Hey, Thanks for sharing some real concerns and issues. In answer to some questions and how I stay focused and willing and keep my emotional bank account full. Yes the heat increases everyone's irritability! And yes, like you said there are people who will scam, grab and generally be less than pleasant to others. On the other hand there are the folks who say thank you, bless you, and how are you? That's what I focus on.
I feel gratitude that I am able to help and that every once in a while the help is acknowledged. I am sharing food because I want to and am able to. It makes me sad when folks are mean to each other, I don't like the tension. I was pleased that the line worked last week even without the tickets. By all means take a break when you want/need to.
The miracle of FNB is that we do have enough. The additional food from the other Food Lion, your peanut butter crackers, it all helps. I cringe when I see a server bring just a few boxes of chicken because I am very uncomfortable when I don't have enough to go around. But that is my issue. Other people are better at saying, "this is all there is, one a piece."
FNB works because it is a very fluid process. People can join us at any time, and can stay for as long as they want, and several people have served in the past, taken a break and then come back.
I view FNB and the picnic as my chance to see love in action. When I share food I am sharing love and that keeps me coming back. I'm looking forward to seeing what others say and to seeing everyone Sunday.
If I am expecting to be thanked or appreciated I am opening myself up to disappointment and resentment. When I serve without expectations, I can stay calm and thankful.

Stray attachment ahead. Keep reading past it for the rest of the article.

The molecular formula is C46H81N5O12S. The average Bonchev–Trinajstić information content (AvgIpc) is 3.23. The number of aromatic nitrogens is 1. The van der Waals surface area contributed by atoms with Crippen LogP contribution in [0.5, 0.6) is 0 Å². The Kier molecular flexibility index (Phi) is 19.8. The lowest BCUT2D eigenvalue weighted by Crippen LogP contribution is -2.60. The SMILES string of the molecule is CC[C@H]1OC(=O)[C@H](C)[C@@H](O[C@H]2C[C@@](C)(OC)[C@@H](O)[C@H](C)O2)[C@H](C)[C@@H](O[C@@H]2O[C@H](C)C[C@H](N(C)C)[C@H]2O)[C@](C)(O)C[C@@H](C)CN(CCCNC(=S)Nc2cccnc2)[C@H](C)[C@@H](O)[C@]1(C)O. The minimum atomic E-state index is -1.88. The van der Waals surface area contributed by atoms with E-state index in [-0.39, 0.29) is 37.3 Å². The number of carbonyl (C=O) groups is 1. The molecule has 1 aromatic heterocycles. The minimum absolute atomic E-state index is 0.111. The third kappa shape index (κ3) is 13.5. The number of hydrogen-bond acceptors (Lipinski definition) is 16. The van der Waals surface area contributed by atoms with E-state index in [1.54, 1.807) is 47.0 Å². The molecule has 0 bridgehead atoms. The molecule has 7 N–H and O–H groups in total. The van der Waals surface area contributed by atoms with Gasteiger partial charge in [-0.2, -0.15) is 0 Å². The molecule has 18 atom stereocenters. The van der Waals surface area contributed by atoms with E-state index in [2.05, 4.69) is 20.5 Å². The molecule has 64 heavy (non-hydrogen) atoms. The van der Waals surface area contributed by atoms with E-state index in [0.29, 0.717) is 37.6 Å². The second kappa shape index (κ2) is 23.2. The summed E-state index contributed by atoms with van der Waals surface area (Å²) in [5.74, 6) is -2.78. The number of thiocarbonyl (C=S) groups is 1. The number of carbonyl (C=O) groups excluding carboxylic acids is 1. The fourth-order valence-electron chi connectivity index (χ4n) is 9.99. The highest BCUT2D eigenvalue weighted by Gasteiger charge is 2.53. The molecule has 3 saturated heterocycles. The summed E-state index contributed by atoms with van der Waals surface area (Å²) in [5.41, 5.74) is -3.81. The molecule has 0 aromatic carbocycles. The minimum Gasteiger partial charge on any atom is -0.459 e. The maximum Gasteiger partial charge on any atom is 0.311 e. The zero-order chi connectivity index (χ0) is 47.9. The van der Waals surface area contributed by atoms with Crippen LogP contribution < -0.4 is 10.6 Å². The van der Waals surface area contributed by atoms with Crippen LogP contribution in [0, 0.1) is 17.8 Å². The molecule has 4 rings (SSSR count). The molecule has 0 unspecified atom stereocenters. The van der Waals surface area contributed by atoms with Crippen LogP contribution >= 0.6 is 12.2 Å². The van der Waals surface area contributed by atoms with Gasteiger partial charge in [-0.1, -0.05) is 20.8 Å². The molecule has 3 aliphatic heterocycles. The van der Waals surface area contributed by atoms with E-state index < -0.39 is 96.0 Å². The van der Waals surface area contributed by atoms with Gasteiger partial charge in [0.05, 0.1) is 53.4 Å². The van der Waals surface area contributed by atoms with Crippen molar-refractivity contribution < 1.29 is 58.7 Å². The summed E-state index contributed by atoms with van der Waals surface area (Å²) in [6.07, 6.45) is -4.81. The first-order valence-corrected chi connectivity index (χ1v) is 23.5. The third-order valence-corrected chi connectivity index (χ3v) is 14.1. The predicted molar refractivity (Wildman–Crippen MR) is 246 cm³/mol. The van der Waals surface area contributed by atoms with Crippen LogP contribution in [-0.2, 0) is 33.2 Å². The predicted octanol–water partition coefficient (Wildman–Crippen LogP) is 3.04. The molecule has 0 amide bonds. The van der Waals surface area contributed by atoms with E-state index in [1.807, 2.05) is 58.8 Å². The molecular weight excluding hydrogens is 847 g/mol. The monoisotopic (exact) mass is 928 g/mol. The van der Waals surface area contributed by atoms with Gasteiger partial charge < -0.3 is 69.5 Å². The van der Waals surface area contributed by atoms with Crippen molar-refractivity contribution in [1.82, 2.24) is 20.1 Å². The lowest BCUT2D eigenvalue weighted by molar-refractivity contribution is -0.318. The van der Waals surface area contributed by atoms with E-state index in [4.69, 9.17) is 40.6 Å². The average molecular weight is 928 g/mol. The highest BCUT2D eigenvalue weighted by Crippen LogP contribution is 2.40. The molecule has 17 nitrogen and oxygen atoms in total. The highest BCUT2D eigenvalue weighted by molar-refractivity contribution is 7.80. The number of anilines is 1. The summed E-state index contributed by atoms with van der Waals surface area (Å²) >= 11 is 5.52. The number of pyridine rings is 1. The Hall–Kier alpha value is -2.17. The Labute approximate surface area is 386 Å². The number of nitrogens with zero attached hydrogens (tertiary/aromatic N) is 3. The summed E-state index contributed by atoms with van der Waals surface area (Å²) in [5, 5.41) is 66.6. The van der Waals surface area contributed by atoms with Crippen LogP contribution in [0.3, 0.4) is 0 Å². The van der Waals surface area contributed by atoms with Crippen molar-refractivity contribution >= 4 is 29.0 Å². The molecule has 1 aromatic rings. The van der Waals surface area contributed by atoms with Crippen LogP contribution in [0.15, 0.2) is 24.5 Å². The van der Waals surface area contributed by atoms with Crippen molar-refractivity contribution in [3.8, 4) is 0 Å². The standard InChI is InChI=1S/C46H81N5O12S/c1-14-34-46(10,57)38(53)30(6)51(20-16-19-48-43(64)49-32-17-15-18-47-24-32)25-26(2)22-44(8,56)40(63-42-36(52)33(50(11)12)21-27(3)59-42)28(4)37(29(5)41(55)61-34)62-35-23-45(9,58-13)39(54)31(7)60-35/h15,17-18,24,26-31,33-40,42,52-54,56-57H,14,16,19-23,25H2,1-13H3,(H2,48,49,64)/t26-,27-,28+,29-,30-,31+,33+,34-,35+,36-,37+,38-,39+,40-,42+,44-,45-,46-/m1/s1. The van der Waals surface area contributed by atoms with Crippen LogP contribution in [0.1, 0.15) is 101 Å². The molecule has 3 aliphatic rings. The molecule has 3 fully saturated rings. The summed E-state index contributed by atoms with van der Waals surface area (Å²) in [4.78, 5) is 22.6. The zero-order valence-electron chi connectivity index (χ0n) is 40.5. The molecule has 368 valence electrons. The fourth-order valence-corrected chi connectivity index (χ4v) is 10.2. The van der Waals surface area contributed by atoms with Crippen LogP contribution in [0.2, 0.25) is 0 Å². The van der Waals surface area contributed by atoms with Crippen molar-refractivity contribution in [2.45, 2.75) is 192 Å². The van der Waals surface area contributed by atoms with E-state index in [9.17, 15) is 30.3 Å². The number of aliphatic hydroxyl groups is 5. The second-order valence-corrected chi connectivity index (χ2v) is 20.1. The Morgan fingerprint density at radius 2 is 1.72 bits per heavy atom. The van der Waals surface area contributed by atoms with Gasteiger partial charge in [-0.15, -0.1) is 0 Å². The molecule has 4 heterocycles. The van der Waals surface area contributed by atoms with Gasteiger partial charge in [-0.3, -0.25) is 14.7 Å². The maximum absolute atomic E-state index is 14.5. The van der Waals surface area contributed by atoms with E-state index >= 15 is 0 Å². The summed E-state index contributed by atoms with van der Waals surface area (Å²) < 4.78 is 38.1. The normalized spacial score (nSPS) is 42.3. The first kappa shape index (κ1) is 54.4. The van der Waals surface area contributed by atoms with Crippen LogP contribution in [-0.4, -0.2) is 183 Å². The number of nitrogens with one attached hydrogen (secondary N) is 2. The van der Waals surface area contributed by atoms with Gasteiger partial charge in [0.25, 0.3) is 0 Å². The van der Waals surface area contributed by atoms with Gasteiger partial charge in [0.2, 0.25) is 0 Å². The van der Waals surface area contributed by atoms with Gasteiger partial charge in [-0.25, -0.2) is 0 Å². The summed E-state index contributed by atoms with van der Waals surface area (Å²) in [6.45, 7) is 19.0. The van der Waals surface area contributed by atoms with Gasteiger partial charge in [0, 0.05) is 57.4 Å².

I have many people that I look forward to seeing. MOST of theses people are the ones that have come to eat… I intend to continue to come because I am on a long process (journey) of getting to know people. This is something that I always look forward too BUT, this is not a Disney Land… It is always complex, always changing...pretty much matches the VERY COMPLEX people that eat and also those that bring food. I really would not trade it in for anything in the world.
That was honest and great! Sometimes you need to take a break. Keep in mind that things are seldom as they seem. FNB is not just to feed homeless people, but to feed hungry people. If Governor Sanford wants to walk over and get a plate then we are there for him… There for the grace of God go I. We are feeding their souls and vice versa. It’s more about the compassion than the food. I get more out of it than I give.
What a blessing to share the ideals of these people. FOOD NOT BOMBS, Sundays at 1:00 in Finlay Park, Columbia, SC. Be there or be square.